Dillon Reservoir nears its capacity, despite long-term drought
The Dillon Reservoir isn’t quite at capacity, but it isn’t nearly as low as was projected in early spring.
The reservoir is about 6 feet shy of full, Denver Water representative Stacy Chesney said.
Thursday morning the reservoir’s water level, which continues to rise, was at 9,011 feet. It is considered full when it reaches 9,017 feet.
Denver Water estimates the inflow of water peaked on June 10 at 1,754 cubic feet per second. The current inflow is about 834 cubic feet per second.
“We expect the reservoir level to continue rising for a couple more weeks,” Chesney said. “But the rate at which it rises will diminish because the inflow will continue dropping.”
This time last year, the water level was at a similar stage but was already dropping, Chesney said. On June 20, 2011, the water level was at 9,005 feet, but was rising rapidly. The reservoir had been intentionally lowered that year to avoid flooding because of high snowpack.
The amount of accumulated snowpack and precipitation in 2013 is close to average, District 36 water commissioner Troy Wineland said, but that doesn’t mean Summit County is in the clear when it comes to its water supply.
“Even though locally we’ve benefitted from the late April storms, the important take-home message is that we are still in the midst of a drought,” Wineland said.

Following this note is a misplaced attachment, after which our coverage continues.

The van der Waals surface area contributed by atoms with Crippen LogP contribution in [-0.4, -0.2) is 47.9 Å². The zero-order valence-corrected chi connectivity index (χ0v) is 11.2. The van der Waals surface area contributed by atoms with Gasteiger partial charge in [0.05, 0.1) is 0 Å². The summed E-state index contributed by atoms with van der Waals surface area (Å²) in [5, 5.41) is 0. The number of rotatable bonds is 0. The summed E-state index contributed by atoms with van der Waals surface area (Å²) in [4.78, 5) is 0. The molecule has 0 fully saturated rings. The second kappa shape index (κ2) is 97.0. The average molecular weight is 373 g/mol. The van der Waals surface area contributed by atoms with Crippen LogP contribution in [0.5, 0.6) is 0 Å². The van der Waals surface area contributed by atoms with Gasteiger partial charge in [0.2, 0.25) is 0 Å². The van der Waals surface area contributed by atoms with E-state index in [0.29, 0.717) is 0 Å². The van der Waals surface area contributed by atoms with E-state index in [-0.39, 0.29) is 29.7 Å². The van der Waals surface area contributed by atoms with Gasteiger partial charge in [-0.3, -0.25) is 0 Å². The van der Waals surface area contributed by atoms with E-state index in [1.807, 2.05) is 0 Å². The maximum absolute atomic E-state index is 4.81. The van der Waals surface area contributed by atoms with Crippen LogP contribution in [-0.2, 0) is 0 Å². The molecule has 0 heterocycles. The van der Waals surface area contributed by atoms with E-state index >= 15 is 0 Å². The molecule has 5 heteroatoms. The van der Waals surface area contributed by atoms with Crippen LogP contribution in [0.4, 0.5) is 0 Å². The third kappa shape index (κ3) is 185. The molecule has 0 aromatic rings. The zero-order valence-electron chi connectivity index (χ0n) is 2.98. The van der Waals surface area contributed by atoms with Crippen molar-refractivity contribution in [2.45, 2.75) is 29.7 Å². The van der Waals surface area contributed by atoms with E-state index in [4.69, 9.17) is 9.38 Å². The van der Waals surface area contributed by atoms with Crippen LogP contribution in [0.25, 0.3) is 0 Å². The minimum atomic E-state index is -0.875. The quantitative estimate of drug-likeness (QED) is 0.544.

In March, Summit was in extreme drought. The county has managed to avoid a drought disaster designation, but it remains in a moderate state of drought.
Some of Summit’s neighbors are worse off. On June 14, the federal government declared a drought disaster for 12 Colorado counties: Dolores, Hinsdale, La Plata, Montezuma, Ouray, San Miguel, Archuleta, Gunnison, Mineral, Montrose, Saguache and San Juan.
The water level in Dillon Reservoir is likely to drop if warming and drought trends continue in Colorado.
The drier the county’s future weather, the sooner the Dillon Reservoir will reach its maximum water level, and the lower that level will be by the end of summer, Chesney said.
“The weather on the East Slope and West Slope also plays a role, as it affects water use in Denver and inflows to the reservoir,” she said.
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